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Chryle Elieff

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*Researchers just proved that... *

Jamie Abaied was my research methods TA at the University of Illinois-UC when I taught there.  She is now a professor at the University of Vermont.

In this blog post, she discusses her experiences with the media reporting of her research findings.

http://www.jamieabaied.com/blog/2016/5/19/my-adventures-in-media-mis-representations-of-my-scientific-research
On his show Last Week Tonight, John Oliver recently presented a segment on misrepresentations of scientific research in media. If you haven’t seen it, you can watch it here: The segment (which is hilarious) does an impressive job of explaining not only the problematic media coverage of scientific studies, but also the underlying conditions that help explain why this problem exists in the first place. Scientists such as mysel...
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sharing. Thank you for posting. Great article.
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Chryle Elieff

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Scientific Studies

I wish this were out about three weeks ago when I was talking about this set of very important topics with the students in my Research Methods course. 

Here, my nerd crush John Oliver talks about some of the exciting elements of the scientific (and scientific reporting) process:
https://www.youtube.com/watch?v=0Rnq1NpHdmw

a now post doc who used to help with a teaching seminar shared this on another social (thanks Brian)
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And for my teaching buddies and other interested folks: +Carrie Canup  shared this related piece:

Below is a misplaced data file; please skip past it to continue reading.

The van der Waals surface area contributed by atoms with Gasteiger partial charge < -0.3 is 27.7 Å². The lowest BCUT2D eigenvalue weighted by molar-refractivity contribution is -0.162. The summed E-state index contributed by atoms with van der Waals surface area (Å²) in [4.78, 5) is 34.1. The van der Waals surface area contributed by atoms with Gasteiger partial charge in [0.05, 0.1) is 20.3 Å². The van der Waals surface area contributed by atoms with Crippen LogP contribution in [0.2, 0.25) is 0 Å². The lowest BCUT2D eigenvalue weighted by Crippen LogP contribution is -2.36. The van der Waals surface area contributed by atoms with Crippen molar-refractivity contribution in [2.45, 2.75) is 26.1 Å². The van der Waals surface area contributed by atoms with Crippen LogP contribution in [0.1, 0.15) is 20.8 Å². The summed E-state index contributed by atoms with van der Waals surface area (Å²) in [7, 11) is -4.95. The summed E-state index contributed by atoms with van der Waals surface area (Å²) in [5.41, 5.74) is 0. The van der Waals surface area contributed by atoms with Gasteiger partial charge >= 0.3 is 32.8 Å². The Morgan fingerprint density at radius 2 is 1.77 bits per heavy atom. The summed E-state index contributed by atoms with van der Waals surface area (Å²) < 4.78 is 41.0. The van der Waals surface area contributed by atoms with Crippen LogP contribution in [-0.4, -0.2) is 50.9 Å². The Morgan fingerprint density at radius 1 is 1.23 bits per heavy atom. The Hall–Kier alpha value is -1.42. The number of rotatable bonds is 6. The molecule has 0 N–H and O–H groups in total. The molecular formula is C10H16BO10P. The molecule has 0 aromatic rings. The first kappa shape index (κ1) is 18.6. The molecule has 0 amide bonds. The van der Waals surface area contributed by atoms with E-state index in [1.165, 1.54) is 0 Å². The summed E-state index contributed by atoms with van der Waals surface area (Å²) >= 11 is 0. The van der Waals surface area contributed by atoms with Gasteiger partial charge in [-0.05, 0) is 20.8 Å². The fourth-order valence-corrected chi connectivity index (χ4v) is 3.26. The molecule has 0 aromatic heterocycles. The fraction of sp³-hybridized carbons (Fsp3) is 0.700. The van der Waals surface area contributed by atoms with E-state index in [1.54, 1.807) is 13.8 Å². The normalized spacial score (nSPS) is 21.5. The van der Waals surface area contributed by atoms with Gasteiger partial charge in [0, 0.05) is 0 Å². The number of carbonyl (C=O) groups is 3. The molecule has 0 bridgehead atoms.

http://arstechnica.com/staff/2016/05/the-problems-with-science-journalism-dont-start-with-journalists/
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Minnesota Politics at its finest.

One of my favorite former students Representative Peggy Flanagan sings Purple Rain as an homage to the late Prince of Minnesota:

http://www.kare11.com/entertainment/television/programs/breaking-the-news/minnesota-lawmakers-honor-prince/153006173

a bipartisan tribute of red and blue honoring the Purple
ST. PAUL, Minn. - It's been five days that the city, the state, the nation, the world has been mourning the loss of Prince Rogers Nelson.
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Still grading, but I did take a short break to make some double chocolate hazelnut biscotti/ Mandelbrot

or, as I told my MIL, Schokoladehasselnussbrot  :-)

Developmental Psychology is on my mind (and Prince music is on my radio), so I'll share:

http://www.psychologicalscience.org/index.php/publications/observer/2016/april-16/transcending-traditional-boundaries-to-create-edible-science.html

I guess I shoulda known
By the way you parked your car